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Discussion Starter · #1 ·
Hiya,

My husband and myself had an appointment at the solicitor regards making a will and appointing someone as a guardian to our child (soon to be children!) in the event of both of our deaths. He will draw up our will appointing the executors and says we need to do a letter to keep with the will addressed to the person we would like to appoint as the guardian, signed by us both, explaining why we want he/she to be the guardian and then this will be kept with the will. Is this right? Do we not have to refer to the guardianship issue directly in the will? How does the additional letter relate to the will?

Also, I know this is depressing and miserable but should we put in our will what we want to happen with our estate should something happen to all of us (us and kids) at the same time or is that going too far?(we  wouldn/t have much to leave)

Its a can of worms when you start thinking about it!!

Thanks
M
 

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It sounds like what you've been told isn't quite right.  A guardianship appointment is only valid if made in writing and signed and witnessed by two people i.e. the same requirements as for a will.  It's therefore normal to include the clause in your will - a separate letter wouldn't be valid unless it was also signed in front of two witnesses.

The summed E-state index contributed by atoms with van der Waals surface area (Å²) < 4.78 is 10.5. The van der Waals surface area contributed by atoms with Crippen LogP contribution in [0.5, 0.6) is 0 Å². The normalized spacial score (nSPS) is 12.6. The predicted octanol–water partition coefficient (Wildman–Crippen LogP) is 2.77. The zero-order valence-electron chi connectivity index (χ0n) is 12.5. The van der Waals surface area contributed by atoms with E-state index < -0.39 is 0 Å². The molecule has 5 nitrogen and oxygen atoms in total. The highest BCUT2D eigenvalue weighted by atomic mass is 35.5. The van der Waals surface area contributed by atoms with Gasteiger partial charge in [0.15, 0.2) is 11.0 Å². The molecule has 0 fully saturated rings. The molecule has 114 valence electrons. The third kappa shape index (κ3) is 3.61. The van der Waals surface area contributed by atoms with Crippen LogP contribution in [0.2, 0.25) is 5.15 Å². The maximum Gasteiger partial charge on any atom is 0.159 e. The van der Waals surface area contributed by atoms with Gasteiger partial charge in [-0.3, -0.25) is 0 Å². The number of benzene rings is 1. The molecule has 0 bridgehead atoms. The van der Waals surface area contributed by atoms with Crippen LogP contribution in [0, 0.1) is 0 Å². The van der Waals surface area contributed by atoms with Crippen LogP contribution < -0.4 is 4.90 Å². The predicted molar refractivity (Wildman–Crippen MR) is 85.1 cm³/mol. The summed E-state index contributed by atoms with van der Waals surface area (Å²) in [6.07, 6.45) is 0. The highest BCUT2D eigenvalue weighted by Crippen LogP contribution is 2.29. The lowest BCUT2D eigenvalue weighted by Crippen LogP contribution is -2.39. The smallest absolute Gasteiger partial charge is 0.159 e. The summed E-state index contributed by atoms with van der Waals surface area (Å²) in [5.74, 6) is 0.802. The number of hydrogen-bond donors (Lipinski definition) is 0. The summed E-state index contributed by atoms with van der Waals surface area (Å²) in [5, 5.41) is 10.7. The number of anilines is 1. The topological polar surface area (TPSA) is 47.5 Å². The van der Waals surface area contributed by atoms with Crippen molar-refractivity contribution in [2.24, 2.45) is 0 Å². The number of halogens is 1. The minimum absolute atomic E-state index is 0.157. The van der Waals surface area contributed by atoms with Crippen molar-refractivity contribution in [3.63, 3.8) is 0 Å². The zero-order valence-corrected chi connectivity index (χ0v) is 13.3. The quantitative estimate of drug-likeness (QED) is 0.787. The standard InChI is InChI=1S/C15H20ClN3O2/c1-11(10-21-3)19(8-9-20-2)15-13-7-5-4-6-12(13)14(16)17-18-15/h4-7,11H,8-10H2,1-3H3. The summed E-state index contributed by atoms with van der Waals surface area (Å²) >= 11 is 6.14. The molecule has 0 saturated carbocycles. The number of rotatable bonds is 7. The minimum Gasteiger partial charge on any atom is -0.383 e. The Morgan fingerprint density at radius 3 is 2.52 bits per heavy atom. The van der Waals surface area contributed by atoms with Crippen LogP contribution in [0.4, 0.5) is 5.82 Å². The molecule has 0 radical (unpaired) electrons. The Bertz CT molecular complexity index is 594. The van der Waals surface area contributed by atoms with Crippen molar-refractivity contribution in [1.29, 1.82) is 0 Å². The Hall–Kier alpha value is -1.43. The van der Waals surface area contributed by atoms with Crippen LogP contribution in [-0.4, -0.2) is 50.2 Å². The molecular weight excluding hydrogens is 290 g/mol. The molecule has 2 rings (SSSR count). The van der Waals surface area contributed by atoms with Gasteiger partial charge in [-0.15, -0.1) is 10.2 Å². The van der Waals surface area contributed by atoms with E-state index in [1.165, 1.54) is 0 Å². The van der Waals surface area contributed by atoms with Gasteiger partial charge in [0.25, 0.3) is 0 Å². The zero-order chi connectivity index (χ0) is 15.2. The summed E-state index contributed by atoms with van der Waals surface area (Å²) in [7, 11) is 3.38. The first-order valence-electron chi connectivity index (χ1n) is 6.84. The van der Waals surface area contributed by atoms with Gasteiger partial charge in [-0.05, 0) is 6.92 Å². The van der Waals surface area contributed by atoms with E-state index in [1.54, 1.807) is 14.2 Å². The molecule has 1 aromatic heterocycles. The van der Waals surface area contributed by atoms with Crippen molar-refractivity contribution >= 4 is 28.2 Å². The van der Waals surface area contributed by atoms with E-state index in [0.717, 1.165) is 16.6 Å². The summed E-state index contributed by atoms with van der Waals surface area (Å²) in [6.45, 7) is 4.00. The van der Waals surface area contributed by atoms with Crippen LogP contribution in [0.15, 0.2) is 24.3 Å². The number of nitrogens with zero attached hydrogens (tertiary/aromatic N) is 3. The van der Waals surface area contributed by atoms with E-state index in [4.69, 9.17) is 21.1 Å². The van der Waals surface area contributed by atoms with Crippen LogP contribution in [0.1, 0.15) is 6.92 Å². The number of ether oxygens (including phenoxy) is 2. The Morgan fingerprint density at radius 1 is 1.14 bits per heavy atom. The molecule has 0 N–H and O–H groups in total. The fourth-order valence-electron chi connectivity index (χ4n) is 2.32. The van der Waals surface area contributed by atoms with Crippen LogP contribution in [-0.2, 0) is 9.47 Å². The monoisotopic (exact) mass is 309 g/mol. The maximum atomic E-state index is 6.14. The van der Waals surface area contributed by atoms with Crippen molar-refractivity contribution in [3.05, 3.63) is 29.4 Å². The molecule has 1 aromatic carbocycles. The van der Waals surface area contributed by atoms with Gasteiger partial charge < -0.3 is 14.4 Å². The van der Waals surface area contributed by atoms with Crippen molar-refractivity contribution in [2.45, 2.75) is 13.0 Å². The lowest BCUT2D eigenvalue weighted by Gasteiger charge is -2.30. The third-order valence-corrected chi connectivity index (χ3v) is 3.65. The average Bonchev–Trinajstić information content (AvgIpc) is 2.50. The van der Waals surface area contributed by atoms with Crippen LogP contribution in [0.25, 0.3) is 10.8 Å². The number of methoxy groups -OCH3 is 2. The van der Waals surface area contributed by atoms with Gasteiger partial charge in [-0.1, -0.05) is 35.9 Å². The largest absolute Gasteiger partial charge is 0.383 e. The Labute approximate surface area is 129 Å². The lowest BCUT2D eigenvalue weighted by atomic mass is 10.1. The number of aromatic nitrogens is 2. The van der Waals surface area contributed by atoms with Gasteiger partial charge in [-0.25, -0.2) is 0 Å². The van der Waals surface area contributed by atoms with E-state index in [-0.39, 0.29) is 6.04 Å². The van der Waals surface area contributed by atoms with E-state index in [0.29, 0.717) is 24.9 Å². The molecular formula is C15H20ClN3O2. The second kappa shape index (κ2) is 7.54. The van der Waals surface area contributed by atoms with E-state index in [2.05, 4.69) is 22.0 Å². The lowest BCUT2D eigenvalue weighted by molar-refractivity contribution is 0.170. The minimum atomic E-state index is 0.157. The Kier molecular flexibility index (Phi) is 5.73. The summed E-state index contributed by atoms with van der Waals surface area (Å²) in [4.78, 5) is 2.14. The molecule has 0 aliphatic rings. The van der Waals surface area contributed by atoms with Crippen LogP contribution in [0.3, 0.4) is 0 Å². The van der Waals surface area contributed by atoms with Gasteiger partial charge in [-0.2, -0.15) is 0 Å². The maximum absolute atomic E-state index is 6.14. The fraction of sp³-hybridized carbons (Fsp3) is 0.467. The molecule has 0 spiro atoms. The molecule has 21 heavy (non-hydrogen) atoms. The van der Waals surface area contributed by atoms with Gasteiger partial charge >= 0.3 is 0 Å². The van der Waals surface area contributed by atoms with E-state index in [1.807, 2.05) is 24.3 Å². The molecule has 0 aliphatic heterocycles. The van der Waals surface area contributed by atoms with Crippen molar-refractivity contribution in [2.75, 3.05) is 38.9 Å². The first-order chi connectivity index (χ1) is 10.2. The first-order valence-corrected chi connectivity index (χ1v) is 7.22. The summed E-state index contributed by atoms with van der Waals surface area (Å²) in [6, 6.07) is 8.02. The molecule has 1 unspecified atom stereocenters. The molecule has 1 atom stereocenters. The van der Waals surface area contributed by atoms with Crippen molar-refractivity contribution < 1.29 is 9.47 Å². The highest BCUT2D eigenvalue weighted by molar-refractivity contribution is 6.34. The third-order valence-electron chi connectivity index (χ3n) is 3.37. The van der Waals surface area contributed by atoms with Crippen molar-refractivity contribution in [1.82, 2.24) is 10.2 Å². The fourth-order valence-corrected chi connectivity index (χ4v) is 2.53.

You should also certainly include a longstop gift in your wills in case something happens to all of you.  Though hopefully unlikely, it is conceivable you could be in an accident or something and all die together, and I imagine you would then prefer to specify who should benefit from your assets rather than leaving it to the law to decide.

Have you also been asked to think carefully about what should happen if you and DH die while your children are young?  It's important to consider who should be trustees (looking after your money and assets for your young children) as well as who should be guardians (with day to day care), and also to create the most appropriate form of trust for young children which ensures that they don't get too much too young, and that assets are held tax efficiently.

I do specialist wills for fertility patients which take account of these issues and others.  If you want to abandon your current solicitor and get some more specialist help, do get in touch.

Best wishes.

Natalie
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Discussion Starter · #3 ·
Thanks Natalie. I'm not sure what amount of work our solicitors have already done on this, but I have emailed you anyway with a bit more info and couple of questions.

Thanks again,

Moomin
 
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